The paper, “Wettability-gradient-driven micropump for transporting discrete liquid drops,” was published on February 8 of this year. For a paper published in a journal run by the Institute of Physics, the retraction notice reads like a mix of Hindenburg (read: disaster) and Heisenberg (read: uncertainty):
The science reported in this article is not incorrect. This article does not include all co-authors who contributed to the work. The article incorrectly attributes work performed at the University of California to the University of Jordan, and fails to acknowledge contributions from Georgia Institute of Technology. This article does not acknowledge the sources of funding for the work and the reference list is incomplete. This article was submitted by Hamzeh K Bardaweel without the knowledge of the other authors.
There’s a lot going on here, so we’ll unpack it.
First, the “science reported in this article is not incorrect.” This strikes us as a bit defensive, but more to the point, if the science is correct, and all that’s wrong is some attributions, why not an erratum? Sure, we see the need to let Bardaweel know he was in the wrong, but why a retraction?
What is perhaps most puzzling, however, is how the corresponding author of a paper — in this case, Cristina Davis of UC Davis — doesn’t know it’s being published. Surely the journal had some — what’s the word we’re looking for, oh! — correspondence with her before the paper was published? We couldn’t find a definition of corresponding author on the Institute of Physics site, but here’s Elsevier’s:
The Corresponding Author is the person who is responsible for the manuscript as it moves through the journal’s submission process.
This person must be registered with the Elsevier Editorial System as all correspondence pertaining to the manuscript will be sent to him/her via the system.
The Corresponding Author is the person responsible for making any edits/submitting revisions to the manuscript and is the only author connected to the manuscript who may view the progress of the manuscript as it moves from one stage to the next.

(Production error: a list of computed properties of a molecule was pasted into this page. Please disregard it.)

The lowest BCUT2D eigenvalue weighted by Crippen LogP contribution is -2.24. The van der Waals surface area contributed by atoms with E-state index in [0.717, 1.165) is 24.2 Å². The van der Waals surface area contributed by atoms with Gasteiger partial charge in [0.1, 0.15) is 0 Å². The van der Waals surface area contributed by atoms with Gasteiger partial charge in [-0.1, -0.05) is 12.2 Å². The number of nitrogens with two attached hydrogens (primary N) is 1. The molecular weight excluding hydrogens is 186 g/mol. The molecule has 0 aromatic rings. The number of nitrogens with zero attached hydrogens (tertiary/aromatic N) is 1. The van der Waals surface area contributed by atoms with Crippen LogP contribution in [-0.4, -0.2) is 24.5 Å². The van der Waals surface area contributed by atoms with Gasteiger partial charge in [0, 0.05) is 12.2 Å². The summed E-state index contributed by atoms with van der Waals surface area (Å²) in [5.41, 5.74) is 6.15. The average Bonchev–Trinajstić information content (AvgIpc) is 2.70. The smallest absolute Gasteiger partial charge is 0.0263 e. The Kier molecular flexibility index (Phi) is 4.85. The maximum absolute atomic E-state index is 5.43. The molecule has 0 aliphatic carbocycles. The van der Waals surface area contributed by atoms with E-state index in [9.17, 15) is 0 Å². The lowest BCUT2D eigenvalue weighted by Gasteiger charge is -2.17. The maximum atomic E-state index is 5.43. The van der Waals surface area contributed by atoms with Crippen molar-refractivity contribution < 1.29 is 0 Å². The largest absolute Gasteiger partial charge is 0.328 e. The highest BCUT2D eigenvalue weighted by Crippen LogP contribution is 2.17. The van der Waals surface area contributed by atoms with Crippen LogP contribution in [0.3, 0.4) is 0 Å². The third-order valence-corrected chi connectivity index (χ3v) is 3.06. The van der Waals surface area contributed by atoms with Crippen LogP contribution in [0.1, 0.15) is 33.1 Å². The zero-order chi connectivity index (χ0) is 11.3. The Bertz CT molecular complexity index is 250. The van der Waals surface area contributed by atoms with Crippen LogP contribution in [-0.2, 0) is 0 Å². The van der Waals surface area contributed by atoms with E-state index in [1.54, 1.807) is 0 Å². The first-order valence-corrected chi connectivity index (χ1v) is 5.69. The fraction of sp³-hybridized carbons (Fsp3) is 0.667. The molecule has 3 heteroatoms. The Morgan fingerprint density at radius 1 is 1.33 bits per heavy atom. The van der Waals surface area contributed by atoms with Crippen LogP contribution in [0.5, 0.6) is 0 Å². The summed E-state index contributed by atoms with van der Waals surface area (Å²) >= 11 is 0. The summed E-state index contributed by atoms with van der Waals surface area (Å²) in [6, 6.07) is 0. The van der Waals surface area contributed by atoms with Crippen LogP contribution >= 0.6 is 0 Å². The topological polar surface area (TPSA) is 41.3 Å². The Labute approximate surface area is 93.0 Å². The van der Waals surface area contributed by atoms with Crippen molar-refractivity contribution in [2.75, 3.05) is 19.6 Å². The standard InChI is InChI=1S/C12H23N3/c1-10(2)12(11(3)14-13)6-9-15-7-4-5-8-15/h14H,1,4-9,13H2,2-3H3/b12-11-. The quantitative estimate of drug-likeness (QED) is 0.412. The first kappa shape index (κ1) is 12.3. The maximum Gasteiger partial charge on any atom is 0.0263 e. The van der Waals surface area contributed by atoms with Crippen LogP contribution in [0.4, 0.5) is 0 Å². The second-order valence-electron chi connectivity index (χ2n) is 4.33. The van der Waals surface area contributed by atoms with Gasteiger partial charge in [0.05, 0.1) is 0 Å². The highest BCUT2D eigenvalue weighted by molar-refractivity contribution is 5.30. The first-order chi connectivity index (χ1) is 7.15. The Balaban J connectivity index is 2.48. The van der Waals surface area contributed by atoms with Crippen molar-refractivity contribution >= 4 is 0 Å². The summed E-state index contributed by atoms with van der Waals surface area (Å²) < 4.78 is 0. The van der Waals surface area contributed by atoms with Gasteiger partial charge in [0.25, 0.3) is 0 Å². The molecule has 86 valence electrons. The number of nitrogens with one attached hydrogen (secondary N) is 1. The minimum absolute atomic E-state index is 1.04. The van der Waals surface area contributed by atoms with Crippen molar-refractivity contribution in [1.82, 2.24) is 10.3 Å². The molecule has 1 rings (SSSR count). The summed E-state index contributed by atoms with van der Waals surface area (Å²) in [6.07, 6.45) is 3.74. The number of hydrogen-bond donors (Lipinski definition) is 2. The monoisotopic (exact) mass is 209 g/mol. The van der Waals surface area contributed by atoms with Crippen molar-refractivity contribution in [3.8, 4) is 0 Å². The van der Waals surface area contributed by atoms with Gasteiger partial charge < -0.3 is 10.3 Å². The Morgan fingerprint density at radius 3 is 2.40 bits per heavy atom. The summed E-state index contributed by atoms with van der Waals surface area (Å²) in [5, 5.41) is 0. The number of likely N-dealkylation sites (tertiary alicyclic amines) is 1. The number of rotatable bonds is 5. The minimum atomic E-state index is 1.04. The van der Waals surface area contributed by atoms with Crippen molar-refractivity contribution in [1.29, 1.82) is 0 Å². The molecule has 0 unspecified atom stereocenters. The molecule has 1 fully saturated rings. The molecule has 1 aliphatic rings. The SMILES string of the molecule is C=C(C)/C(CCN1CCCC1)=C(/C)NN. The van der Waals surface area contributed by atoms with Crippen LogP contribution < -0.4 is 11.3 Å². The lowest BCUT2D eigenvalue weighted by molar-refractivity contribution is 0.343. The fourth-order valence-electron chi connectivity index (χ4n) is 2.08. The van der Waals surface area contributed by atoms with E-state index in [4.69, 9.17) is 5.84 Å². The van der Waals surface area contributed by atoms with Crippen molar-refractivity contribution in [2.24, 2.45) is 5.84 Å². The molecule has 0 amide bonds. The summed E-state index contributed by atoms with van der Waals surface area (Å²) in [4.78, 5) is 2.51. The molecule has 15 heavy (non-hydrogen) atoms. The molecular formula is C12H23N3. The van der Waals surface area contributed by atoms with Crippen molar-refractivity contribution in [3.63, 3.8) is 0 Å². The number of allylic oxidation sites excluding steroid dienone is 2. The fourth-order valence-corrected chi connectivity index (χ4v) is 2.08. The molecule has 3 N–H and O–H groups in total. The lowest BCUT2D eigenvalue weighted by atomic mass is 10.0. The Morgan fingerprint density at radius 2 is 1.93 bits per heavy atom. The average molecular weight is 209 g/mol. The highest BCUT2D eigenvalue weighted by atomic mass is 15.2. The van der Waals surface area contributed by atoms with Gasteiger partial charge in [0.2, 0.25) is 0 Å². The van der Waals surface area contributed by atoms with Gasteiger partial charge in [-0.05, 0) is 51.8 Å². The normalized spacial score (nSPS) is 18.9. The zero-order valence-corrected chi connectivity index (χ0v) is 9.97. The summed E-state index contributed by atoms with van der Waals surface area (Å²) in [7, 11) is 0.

Did the journal never check with any of the alleged authors of the paper except Bardaweel, who is listed as a postdoc at UC Davis? We’ve seen cases in which a corresponding author submitted a paper without the permission of his or her co-authors, but we’re not sure we’ve seen a case like this. Some journals now copy all authors on all correspondence, precisely to avoid such issues.
The editor of the journal, Mark Allen, coincidentally, is at the Georgia Institute of Technology, one of the institutions whose contributions weren’t acknowledged. We’ve contacted Allen, and Davis, to find out what happened here, and will update with anything we learn.
Update, 4 p.m. Eastern, 5/24/13: Ian Forbes, the journal’s publisher, tells us:
The paper in question was submitted to the Journal of Micromechanics and Microengineering by Hamzeh K Bardaweel. Dr Bardaweel nominated himself as corresponding author, stating that he was acting with the knowledge and approval of all co-authors.
The article was peer reviewed and accepted for publication and during the production process Dr Bardaweel asked that Professor Cristina E Davis be listed as the author for correspondence on the final published paper. As noted by several of the commentators on your original piece, whilst this is unusual, this does occasionally happen.
Shortly after publication we were contacted by Professor Davis who advised us that she had not given permission to Dr Bardaweel for the paper to be submitted. We investigated this further and after discussion with all parties agreed that under the circumstances a retraction was appropriate.
This situation is unusual and difficult for all so we have worked with all parties to resolve it as quickly as possible.
IOP is committed to providing first rate author service and aim to deal with any issues that arise in a fair and constructive way that makes any changes clear in the archival record and to the community.
Hat tip: Philip King